Steinhatchee – March Fishing Report

For two reasons, I’m happy the sheepshead limit has been reduced. Most importantly, it is wrong to exploit any fish when they are actively spawning.  When one large female is taken, not one fish is removed from the population, but potential thousands of post-spawn survivors.  Female sheepshead produce millions of eggs per spawn –there are multiple egg deposits during spawning– and a mere percentage make it to adulthood.  The act of tossing a large egg-laden female in the fish box for accolades at the dock is a sure sign of the need for attention, neglect to educate young anglers respect for natural resources, lack of self-control, ignorance of life cycles, and I could go on and on.  Watching wads of eggs wash down the drain holes on fish cleaning stations sickens me, especially when grown men brag about the largest fish, as 10% of the weight washes away and a potential ton of future fish never get a chance.

Secondly, it doesn’t take as much time to make the “limit”, which means more time to pursue other good eating fish, such as sea bass.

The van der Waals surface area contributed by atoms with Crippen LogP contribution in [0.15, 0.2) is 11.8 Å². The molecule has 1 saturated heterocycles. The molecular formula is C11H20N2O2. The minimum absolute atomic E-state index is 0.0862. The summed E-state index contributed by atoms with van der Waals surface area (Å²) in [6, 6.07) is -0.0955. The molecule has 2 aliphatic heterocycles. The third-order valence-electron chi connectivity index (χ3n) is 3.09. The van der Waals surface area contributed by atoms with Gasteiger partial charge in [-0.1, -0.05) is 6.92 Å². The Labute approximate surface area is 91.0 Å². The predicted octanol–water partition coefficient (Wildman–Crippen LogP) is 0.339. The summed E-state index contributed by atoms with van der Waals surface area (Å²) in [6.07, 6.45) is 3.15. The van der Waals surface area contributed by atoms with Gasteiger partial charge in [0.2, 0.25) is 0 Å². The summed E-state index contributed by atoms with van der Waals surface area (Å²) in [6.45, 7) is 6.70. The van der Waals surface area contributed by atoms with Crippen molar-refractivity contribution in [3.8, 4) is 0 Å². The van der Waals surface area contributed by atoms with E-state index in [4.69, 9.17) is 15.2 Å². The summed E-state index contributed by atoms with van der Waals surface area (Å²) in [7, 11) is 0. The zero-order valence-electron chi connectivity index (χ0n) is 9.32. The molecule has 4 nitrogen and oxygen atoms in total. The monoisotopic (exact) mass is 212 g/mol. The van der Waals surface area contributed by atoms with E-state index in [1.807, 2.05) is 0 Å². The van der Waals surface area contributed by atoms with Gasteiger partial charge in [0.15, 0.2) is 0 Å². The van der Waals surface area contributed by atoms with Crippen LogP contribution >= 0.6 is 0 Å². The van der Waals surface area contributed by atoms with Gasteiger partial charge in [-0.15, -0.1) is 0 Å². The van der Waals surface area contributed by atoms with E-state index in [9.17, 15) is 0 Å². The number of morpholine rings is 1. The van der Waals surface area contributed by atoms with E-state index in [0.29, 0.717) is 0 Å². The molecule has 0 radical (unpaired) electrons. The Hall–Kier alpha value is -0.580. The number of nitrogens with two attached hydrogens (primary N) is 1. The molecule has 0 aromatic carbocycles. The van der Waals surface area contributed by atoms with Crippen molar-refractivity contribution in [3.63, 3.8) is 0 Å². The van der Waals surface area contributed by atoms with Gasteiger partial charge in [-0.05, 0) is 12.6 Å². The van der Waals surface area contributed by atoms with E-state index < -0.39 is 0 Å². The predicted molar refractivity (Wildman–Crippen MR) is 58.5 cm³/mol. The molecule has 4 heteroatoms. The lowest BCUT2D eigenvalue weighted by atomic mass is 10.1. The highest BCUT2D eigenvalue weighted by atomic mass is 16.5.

From the first paragraph, you may interpret me as some type of liberal Eco-Nazi.  Far from the truth.  I love catching and eating sheepshead!  I just don’t want my zeal for something to ruin it for others in the future.  So, I simply keep the smaller jakes for eating, and toss back the big girls.  They eat just as well.

One of the best, and common ways I rig for sheepshead, is  knot—no swivel– a 12-inch section of 30-pound fluorocarbon to the mainline.  Braided mainline is better than mono.  Slip an egg sinker, of appropriate weight to just hold bottom, to the leader, then tie on a 1/0 long shank offset hook.  This rig—called a knocker rig– is to max sensitivity on your end.  Sensitivity to a sheepshead bite is very important.  The knocker rig is the cheapest means to go as well.

The best baits in choice order, are live small to medium shrimp or fiddler crabs, fresh cut shrimp pieces, and frozen shrimp.  When the bite is strong, the bait is irrelevant; it simply just needs to be there.

The bite of sheepshead is a delicate tap.  Set the hook before you feel it.  It does take time and bait to learn how to hook them before bait is stolen.

Now to sea bass.  They are also in spawn, but the male to female situation is vastly different.  Not enough space to explain.  Use the same set-up as for sheepshead, except switch to strips of squid once the extra sheepshead bait is used up.  Squid is more durable and cost less.  Also, fresh cut bait is outstanding.

Sheepshead season is wonderful time to have a memorable fishing trip with family and friends, while bringing home some delicious fillets for a fish fry.